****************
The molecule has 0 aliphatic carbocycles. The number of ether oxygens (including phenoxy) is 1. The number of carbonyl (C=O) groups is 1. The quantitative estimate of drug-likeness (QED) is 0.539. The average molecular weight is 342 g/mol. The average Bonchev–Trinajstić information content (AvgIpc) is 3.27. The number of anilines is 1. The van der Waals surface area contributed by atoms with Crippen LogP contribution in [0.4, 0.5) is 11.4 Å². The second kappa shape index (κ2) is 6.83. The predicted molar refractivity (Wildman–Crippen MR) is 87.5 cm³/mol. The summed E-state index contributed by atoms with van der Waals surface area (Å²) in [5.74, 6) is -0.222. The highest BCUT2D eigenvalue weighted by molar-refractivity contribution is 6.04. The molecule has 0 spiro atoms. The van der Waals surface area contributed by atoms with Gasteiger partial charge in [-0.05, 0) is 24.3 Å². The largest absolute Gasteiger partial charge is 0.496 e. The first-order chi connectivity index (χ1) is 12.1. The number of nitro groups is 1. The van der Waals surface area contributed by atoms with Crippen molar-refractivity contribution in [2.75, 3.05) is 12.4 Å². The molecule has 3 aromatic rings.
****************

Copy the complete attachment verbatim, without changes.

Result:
The molecule has 0 aliphatic carbocycles. The number of ether oxygens (including phenoxy) is 1. The number of carbonyl (C=O) groups is 1. The quantitative estimate of drug-likeness (QED) is 0.539. The average molecular weight is 342 g/mol. The average Bonchev–Trinajstić information content (AvgIpc) is 3.27. The number of anilines is 1. The van der Waals surface area contributed by atoms with Crippen LogP contribution in [0.4, 0.5) is 11.4 Å². The second kappa shape index (κ2) is 6.83. The predicted molar refractivity (Wildman–Crippen MR) is 87.5 cm³/mol. The summed E-state index contributed by atoms with van der Waals surface area (Å²) in [5.74, 6) is -0.222. The highest BCUT2D eigenvalue weighted by molar-refractivity contribution is 6.04. The molecule has 0 spiro atoms. The van der Waals surface area contributed by atoms with Gasteiger partial charge in [-0.05, 0) is 24.3 Å². The largest absolute Gasteiger partial charge is 0.496 e. The first-order chi connectivity index (χ1) is 12.1. The number of nitro groups is 1. The van der Waals surface area contributed by atoms with Crippen molar-refractivity contribution in [2.75, 3.05) is 12.4 Å². The molecule has 3 aromatic rings.